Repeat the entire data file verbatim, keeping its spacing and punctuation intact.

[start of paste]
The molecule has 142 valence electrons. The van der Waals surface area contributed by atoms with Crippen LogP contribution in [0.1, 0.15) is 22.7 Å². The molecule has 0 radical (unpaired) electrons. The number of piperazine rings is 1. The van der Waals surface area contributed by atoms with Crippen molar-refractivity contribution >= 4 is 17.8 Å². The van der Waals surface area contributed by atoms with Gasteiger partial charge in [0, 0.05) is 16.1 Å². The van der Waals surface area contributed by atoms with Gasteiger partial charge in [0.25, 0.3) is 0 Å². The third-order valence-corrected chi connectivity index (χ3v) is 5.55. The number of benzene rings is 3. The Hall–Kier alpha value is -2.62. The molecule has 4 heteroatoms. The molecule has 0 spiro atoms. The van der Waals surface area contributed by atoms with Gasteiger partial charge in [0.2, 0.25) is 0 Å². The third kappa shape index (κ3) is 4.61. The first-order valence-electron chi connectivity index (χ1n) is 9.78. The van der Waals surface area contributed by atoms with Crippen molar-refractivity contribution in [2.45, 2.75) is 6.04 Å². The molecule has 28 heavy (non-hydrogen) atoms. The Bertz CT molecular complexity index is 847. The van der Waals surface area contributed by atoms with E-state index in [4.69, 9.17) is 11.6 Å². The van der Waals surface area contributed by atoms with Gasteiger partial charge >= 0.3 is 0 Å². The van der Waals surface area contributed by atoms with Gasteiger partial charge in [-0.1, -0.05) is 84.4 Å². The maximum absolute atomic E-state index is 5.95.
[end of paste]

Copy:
The molecule has 142 valence electrons. The van der Waals surface area contributed by atoms with Crippen LogP contribution in [0.1, 0.15) is 22.7 Å². The molecule has 0 radical (unpaired) electrons. The number of piperazine rings is 1. The van der Waals surface area contributed by atoms with Crippen molar-refractivity contribution >= 4 is 17.8 Å². The van der Waals surface area contributed by atoms with Gasteiger partial charge in [0, 0.05) is 16.1 Å². The van der Waals surface area contributed by atoms with Gasteiger partial charge in [0.25, 0.3) is 0 Å². The third-order valence-corrected chi connectivity index (χ3v) is 5.55. The number of benzene rings is 3. The Hall–Kier alpha value is -2.62. The molecule has 4 heteroatoms. The molecule has 0 spiro atoms. The van der Waals surface area contributed by atoms with Gasteiger partial charge in [0.2, 0.25) is 0 Å². The third kappa shape index (κ3) is 4.61. The first-order valence-electron chi connectivity index (χ1n) is 9.78. The van der Waals surface area contributed by atoms with Crippen molar-refractivity contribution in [2.45, 2.75) is 6.04 Å². The molecule has 28 heavy (non-hydrogen) atoms. The Bertz CT molecular complexity index is 847. The van der Waals surface area contributed by atoms with E-state index in [4.69, 9.17) is 11.6 Å². The van der Waals surface area contributed by atoms with Gasteiger partial charge >= 0.3 is 0 Å². The van der Waals surface area contributed by atoms with Gasteiger partial charge in [-0.1, -0.05) is 84.4 Å². The maximum absolute atomic E-state index is 5.95.